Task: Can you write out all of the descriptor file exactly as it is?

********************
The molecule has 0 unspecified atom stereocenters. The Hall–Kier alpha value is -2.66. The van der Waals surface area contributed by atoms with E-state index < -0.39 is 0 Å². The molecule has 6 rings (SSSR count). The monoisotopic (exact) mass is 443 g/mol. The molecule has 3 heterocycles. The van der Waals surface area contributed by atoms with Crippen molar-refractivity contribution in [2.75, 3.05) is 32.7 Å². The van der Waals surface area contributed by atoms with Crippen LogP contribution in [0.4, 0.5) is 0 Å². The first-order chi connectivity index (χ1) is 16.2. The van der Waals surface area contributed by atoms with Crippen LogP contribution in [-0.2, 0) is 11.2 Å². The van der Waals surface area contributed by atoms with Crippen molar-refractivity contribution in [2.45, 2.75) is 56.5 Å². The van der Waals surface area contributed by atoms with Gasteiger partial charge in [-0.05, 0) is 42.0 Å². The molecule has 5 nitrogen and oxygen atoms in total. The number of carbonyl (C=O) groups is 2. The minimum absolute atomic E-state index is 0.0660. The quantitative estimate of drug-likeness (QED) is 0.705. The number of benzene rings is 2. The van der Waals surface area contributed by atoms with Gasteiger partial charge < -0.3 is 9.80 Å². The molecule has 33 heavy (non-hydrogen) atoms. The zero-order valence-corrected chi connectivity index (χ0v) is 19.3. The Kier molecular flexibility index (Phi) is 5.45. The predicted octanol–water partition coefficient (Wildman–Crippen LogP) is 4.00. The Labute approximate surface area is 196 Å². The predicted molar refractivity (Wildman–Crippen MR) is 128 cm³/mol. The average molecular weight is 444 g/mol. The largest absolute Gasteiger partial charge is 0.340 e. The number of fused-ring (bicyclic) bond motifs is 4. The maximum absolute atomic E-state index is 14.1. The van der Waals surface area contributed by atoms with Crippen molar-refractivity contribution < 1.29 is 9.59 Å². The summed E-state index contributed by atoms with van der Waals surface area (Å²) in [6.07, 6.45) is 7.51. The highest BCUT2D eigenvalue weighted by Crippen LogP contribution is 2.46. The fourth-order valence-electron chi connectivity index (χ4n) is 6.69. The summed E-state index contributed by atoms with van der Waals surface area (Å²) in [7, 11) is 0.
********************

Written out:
The molecule has 0 unspecified atom stereocenters. The Hall–Kier alpha value is -2.66. The van der Waals surface area contributed by atoms with E-state index < -0.39 is 0 Å². The molecule has 6 rings (SSSR count). The monoisotopic (exact) mass is 443 g/mol. The molecule has 3 heterocycles. The van der Waals surface area contributed by atoms with Crippen molar-refractivity contribution in [2.75, 3.05) is 32.7 Å². The van der Waals surface area contributed by atoms with Crippen LogP contribution in [0.4, 0.5) is 0 Å². The first-order chi connectivity index (χ1) is 16.2. The van der Waals surface area contributed by atoms with Crippen LogP contribution in [-0.2, 0) is 11.2 Å². The van der Waals surface area contributed by atoms with Crippen molar-refractivity contribution in [2.45, 2.75) is 56.5 Å². The van der Waals surface area contributed by atoms with Gasteiger partial charge in [-0.05, 0) is 42.0 Å². The molecule has 5 nitrogen and oxygen atoms in total. The number of carbonyl (C=O) groups is 2. The minimum absolute atomic E-state index is 0.0660. The quantitative estimate of drug-likeness (QED) is 0.705. The number of benzene rings is 2. The van der Waals surface area contributed by atoms with Gasteiger partial charge < -0.3 is 9.80 Å². The molecule has 33 heavy (non-hydrogen) atoms. The zero-order valence-corrected chi connectivity index (χ0v) is 19.3. The Kier molecular flexibility index (Phi) is 5.45. The predicted octanol–water partition coefficient (Wildman–Crippen LogP) is 4.00. The Labute approximate surface area is 196 Å². The predicted molar refractivity (Wildman–Crippen MR) is 128 cm³/mol. The average molecular weight is 444 g/mol. The largest absolute Gasteiger partial charge is 0.340 e. The number of fused-ring (bicyclic) bond motifs is 4. The maximum absolute atomic E-state index is 14.1. The van der Waals surface area contributed by atoms with Crippen molar-refractivity contribution < 1.29 is 9.59 Å². The summed E-state index contributed by atoms with van der Waals surface area (Å²) in [6.07, 6.45) is 7.51. The highest BCUT2D eigenvalue weighted by Crippen LogP contribution is 2.46. The fourth-order valence-electron chi connectivity index (χ4n) is 6.69. The summed E-state index contributed by atoms with van der Waals surface area (Å²) in [7, 11) is 0.